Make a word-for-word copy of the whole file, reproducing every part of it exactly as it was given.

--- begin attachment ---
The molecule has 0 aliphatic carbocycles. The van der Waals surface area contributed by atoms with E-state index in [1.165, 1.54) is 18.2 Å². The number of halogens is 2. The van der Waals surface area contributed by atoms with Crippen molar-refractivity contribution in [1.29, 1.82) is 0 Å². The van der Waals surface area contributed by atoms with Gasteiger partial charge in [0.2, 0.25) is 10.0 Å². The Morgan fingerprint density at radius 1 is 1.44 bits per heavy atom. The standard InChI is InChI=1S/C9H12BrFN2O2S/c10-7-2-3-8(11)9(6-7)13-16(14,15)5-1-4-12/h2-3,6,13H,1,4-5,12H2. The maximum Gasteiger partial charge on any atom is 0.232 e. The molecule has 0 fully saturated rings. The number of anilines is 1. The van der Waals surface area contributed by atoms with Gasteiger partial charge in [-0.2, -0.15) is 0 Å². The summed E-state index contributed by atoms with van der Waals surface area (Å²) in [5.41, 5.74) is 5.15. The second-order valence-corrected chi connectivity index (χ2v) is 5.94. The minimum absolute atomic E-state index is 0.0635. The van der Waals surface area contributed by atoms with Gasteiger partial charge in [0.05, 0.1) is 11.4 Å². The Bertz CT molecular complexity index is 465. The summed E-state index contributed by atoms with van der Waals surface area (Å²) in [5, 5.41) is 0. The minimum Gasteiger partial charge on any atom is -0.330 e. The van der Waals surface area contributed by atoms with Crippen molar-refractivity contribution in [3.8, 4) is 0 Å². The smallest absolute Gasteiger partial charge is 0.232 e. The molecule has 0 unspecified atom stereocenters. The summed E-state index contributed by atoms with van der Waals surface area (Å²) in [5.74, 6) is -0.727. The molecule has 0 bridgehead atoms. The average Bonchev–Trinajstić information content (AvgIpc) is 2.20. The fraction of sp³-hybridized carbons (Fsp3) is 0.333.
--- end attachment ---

The molecule has 0 aliphatic carbocycles. The van der Waals surface area contributed by atoms with E-state index in [1.165, 1.54) is 18.2 Å². The number of halogens is 2. The van der Waals surface area contributed by atoms with Crippen molar-refractivity contribution in [1.29, 1.82) is 0 Å². The van der Waals surface area contributed by atoms with Gasteiger partial charge in [0.2, 0.25) is 10.0 Å². The Morgan fingerprint density at radius 1 is 1.44 bits per heavy atom. The standard InChI is InChI=1S/C9H12BrFN2O2S/c10-7-2-3-8(11)9(6-7)13-16(14,15)5-1-4-12/h2-3,6,13H,1,4-5,12H2. The maximum Gasteiger partial charge on any atom is 0.232 e. The molecule has 0 fully saturated rings. The number of anilines is 1. The van der Waals surface area contributed by atoms with Gasteiger partial charge in [-0.2, -0.15) is 0 Å². The summed E-state index contributed by atoms with van der Waals surface area (Å²) in [5.41, 5.74) is 5.15. The second-order valence-corrected chi connectivity index (χ2v) is 5.94. The minimum absolute atomic E-state index is 0.0635. The van der Waals surface area contributed by atoms with Gasteiger partial charge in [0.05, 0.1) is 11.4 Å². The Bertz CT molecular complexity index is 465. The summed E-state index contributed by atoms with van der Waals surface area (Å²) in [5, 5.41) is 0. The minimum Gasteiger partial charge on any atom is -0.330 e. The van der Waals surface area contributed by atoms with Crippen molar-refractivity contribution in [3.8, 4) is 0 Å². The smallest absolute Gasteiger partial charge is 0.232 e. The molecule has 0 unspecified atom stereocenters. The summed E-state index contributed by atoms with van der Waals surface area (Å²) in [5.74, 6) is -0.727. The molecule has 0 bridgehead atoms. The average Bonchev–Trinajstić information content (AvgIpc) is 2.20. The fraction of sp³-hybridized carbons (Fsp3) is 0.333.